3 people found this helpful

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    2 out of 5 stars
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not so good

This book has too much detail about weather and not enough of a storyline. we listened until half way through and then gave up.

2 people found this helpful

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    4 out of 5 stars
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I would like to give five stars, but...

This book was very close to what I was looking for when I bought it. My complaint revolves around the author trying to cram to much data and mostly irrelevant facts into the book. I think this was a seven hour audio book extended to nearly twelve hours unnecessarily. Overall, I really found it interesting, even some of the excess information, but it would be better if it got to the point with a bit more focus.

2 people found this helpful

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    4 out of 5 stars

A cold history

It was interesting to hear this story as it brought much information about the inception of weather predicting, how the in-fighting or power struggles between industustries (Military, Railroad, Western Union, Newspapers etc) was prevalent and played a part in the backdrop of the Children's Blizzard.

1 person found this helpful

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Amazing Account

Especially enthralling and heart-wrenching tale of just how unrelenting an unpredictable and tragic storm can be. Also, very timely tale with January 2018's recent east coast's nor easter (bombcyclone). Makes one most grateful to live in today's time of advanced weather and storm forecastability.

1 person found this helpful

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    4 out of 5 stars
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    4 out of 5 stars

If you ever wished you were a pioneer...

...this will change your mind. Every negative thing that could happen to a group of people happened to these people. They survived one tragedy after another only to be mowed down by an unexpected winter storm. There was a fair amount of tangenting by the author, but I took that as letting us know the subjects as well as possible and appreciated the inclusion of so much detail. It is amazing there were so many letters and writings still in existence describing the era. I found it very enlightening.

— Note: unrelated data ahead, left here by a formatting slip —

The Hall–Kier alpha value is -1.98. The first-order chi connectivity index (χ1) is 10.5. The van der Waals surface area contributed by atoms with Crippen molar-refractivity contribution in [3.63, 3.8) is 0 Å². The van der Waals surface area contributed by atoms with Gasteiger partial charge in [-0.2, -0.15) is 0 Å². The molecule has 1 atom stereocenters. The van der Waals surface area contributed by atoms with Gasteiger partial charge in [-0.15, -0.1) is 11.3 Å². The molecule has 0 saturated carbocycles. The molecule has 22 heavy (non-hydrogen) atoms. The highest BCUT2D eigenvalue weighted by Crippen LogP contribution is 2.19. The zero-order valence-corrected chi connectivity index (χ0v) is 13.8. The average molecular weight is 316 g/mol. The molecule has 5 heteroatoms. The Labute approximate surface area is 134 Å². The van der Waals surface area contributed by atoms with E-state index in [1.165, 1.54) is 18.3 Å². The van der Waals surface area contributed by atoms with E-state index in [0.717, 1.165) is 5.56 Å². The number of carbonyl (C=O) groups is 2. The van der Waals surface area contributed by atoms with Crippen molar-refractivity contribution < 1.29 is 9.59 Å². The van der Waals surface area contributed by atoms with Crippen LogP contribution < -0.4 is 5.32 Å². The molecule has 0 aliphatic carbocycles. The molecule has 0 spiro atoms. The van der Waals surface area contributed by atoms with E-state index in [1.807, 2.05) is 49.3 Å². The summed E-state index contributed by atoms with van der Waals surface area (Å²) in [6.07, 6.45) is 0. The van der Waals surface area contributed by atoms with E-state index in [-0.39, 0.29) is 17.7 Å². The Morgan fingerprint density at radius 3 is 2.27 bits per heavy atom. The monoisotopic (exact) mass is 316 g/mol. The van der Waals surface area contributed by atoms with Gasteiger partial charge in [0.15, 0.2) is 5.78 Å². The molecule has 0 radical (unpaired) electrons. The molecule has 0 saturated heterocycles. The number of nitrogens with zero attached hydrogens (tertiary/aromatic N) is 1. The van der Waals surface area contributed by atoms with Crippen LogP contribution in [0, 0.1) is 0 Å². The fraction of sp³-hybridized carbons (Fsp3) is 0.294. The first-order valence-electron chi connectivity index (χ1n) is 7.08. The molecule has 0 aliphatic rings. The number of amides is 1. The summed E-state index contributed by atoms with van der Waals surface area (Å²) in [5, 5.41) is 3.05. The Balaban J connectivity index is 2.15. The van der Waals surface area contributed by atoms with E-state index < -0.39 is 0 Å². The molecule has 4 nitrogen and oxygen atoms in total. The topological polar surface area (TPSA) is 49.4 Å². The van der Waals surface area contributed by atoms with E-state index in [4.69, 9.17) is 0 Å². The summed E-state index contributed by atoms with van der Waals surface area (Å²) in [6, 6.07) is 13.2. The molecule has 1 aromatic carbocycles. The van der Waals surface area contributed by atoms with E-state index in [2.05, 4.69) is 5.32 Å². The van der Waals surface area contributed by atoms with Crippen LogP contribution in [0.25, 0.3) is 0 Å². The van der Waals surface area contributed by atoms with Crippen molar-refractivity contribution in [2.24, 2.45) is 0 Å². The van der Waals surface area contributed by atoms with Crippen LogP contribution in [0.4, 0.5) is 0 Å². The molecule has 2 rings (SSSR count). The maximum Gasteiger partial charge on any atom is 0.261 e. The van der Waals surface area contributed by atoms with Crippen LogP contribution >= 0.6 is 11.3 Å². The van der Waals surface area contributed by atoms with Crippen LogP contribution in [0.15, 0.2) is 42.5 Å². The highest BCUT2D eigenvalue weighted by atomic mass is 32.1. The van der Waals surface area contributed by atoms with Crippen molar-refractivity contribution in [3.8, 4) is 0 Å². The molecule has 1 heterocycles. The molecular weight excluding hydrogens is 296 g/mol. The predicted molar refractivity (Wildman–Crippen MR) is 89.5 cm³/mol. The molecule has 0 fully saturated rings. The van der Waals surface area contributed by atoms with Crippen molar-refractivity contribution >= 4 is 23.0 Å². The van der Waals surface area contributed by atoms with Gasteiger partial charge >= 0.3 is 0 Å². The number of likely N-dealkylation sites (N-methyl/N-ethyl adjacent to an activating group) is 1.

1 person found this helpful

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    3 out of 5 stars
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    2 out of 5 stars

I made it through

Perhaps this is a book better read than listened to. The narrator gives a great effort to create emotion with his inflection and delivery. The book itself is really too many short stories about individual/family experiences. You don’t connect with any characters. In the end, I think the author tries to create a story around an even where one doesn’t exist.

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    1 out of 5 stars
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    1 out of 5 stars

Meteorologist and pathologist will enjoy this book. The average reader will not.

It took until chapter 9 to even get into what had happened. The writer spends far too much time describing in detail weather patterns and air flow.
Once you get into exactly what happened the author takes a different route in taking too much time in describing in detail and step by step how bodies slowly freeze to death.
I gave up.